Finally, these observations are not merely political or tactical. Historically, food, farm and rural development legislation including national nutrition programs and global food security measures have required a national bipartisan support base. This coalition involved lawmakers representing urban, suburban and rural communities creating a national policy on food issues. The last farm bill demonstrated how tenuous the nature of this coalition has become and the vulnerability of numerous important legislative initiatives on these issues. The future of American leadership on nutrition, farming and hunger is in jeopardy without positive action to rebuild and maintain these bipartisan coalitions." (Read more)

Agriculture firms, farm groups reach deal on how major companies use crop data

Agriculture firms and farm groups reached a deal that some feel could eliminate growing concern over "the expanded use of data on specific fields in planting technology and other services sold to growers," Jacob Bunge reports for The Wall Street Journal. The deal, expected to be announced today by the American Farm Bureau Federation, would put to rest fears of how major companies like Monsanto are using crop data.

"The deal seeks to unite the industry on practices for collecting, storing and using information ranging from planting dates to pesticide applications and crop yields," Bunge writes. "Tractors and combines collect this information on thumb drives or beam it to remote computer servers. Agribusinesses then analyze the data to provide services that help farmers choose what seeds to plant and how to plan harvests." American Farm Bureau President Bob Stallman told Bunge, “We want to allow farmers the confidence they need to adopt these game-changing technologies."

The Farm Bureau "has warned that seed companies may have an interest in persuading farmers to buy more seeds or that services could direct farmers to purchase certain sprays and machinery," Bunge writes. "While a data-driven approach to farming has boosted some farmers’ production and helped them save money on sprays and fertilizer, others have expressed reservations about giving big agricultural companies a deep look into their businesses."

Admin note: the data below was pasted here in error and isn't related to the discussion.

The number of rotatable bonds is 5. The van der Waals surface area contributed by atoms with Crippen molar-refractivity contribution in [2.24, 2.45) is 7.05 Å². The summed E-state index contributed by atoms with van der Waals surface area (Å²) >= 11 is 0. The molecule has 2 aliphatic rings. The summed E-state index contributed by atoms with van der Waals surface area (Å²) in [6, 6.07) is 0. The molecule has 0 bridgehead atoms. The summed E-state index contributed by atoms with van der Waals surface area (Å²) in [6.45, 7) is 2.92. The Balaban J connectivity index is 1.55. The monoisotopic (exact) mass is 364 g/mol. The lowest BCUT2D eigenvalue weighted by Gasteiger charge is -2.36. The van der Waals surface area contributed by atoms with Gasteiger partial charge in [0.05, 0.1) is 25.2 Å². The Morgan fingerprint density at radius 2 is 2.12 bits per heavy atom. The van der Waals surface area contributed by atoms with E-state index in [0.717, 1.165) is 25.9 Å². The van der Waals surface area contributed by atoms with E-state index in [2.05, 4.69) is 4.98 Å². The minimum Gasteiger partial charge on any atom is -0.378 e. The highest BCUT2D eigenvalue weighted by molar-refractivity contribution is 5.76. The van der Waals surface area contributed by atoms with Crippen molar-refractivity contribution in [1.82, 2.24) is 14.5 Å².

Called the “Privacy and Security Principles for Farm Data,” the agreement echoes one signed earlier this week by the Data Privacy and Security Committee of AgGateway, "a consortium of more than 200 ag-related businesses and organizations" who released a similar document designed to help the agriculture industry incorporate the best practices for data privacy into their operations, reports Agri-Pulse, a Washington newsletter. (Read more)

Conservatives are rooting for Supreme Court to rule against ACA, costing millions health insurance

How much do many conservatives hate federal health reform? Many Republican lawmakers are eyeing a Supreme Court case that could lead to millions of Americans losing health insurance they otherwise wouldn't be able to get or afford, Simon Maloy reports for Salon.

The case,  King v. Burwell, includes the argument "that the wording of a single provision of the ACA prohibits the government from offering subsidies to consumers who purchase health insurance through the 36 state exchanges run by the federal government and that this was the intention of Congress when it wrote the legislation," Maloy writes. "If the plaintiffs win, the practical effect of the ruling would be to strip millions of people of the ability to pay for their health insurance."